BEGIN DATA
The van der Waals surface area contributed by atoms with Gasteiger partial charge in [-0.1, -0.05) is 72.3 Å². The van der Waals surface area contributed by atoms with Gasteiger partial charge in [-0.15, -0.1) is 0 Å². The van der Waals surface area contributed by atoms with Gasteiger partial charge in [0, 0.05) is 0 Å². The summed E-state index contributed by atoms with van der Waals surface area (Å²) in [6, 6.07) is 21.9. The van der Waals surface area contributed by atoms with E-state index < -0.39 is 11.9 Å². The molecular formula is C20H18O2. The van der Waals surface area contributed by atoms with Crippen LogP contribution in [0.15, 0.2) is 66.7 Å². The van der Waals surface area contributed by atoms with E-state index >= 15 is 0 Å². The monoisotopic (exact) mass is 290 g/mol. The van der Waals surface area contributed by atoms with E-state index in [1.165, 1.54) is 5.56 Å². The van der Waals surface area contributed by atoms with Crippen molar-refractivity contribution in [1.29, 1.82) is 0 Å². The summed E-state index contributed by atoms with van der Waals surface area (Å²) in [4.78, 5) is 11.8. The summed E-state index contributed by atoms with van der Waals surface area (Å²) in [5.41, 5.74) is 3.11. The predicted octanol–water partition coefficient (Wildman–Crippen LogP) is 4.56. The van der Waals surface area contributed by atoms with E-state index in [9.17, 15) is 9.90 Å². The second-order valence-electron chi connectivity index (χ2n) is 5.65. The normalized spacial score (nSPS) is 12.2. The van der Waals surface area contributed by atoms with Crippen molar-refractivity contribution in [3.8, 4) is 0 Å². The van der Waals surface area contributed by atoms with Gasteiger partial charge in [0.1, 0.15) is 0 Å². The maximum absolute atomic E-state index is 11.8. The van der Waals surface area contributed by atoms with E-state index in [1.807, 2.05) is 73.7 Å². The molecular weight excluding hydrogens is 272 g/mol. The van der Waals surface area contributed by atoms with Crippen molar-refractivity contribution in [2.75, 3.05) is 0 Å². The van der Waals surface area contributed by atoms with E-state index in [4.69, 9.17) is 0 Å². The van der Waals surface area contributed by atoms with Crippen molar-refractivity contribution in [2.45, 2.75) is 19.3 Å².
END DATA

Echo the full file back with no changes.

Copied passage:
The van der Waals surface area contributed by atoms with Gasteiger partial charge in [-0.1, -0.05) is 72.3 Å². The van der Waals surface area contributed by atoms with Gasteiger partial charge in [-0.15, -0.1) is 0 Å². The van der Waals surface area contributed by atoms with Gasteiger partial charge in [0, 0.05) is 0 Å². The summed E-state index contributed by atoms with van der Waals surface area (Å²) in [6, 6.07) is 21.9. The van der Waals surface area contributed by atoms with E-state index < -0.39 is 11.9 Å². The molecular formula is C20H18O2. The van der Waals surface area contributed by atoms with Crippen LogP contribution in [0.15, 0.2) is 66.7 Å². The van der Waals surface area contributed by atoms with E-state index >= 15 is 0 Å². The monoisotopic (exact) mass is 290 g/mol. The van der Waals surface area contributed by atoms with E-state index in [1.165, 1.54) is 5.56 Å². The van der Waals surface area contributed by atoms with Crippen molar-refractivity contribution in [1.29, 1.82) is 0 Å². The summed E-state index contributed by atoms with van der Waals surface area (Å²) in [4.78, 5) is 11.8. The summed E-state index contributed by atoms with van der Waals surface area (Å²) in [5.41, 5.74) is 3.11. The predicted octanol–water partition coefficient (Wildman–Crippen LogP) is 4.56. The van der Waals surface area contributed by atoms with E-state index in [9.17, 15) is 9.90 Å². The second-order valence-electron chi connectivity index (χ2n) is 5.65. The normalized spacial score (nSPS) is 12.2. The van der Waals surface area contributed by atoms with Crippen molar-refractivity contribution in [3.8, 4) is 0 Å². The van der Waals surface area contributed by atoms with Gasteiger partial charge in [0.1, 0.15) is 0 Å². The maximum absolute atomic E-state index is 11.8. The van der Waals surface area contributed by atoms with E-state index in [1.807, 2.05) is 73.7 Å². The molecular weight excluding hydrogens is 272 g/mol. The van der Waals surface area contributed by atoms with Crippen molar-refractivity contribution in [2.75, 3.05) is 0 Å². The van der Waals surface area contributed by atoms with E-state index in [4.69, 9.17) is 0 Å². The van der Waals surface area contributed by atoms with Crippen molar-refractivity contribution in [2.45, 2.75) is 19.3 Å².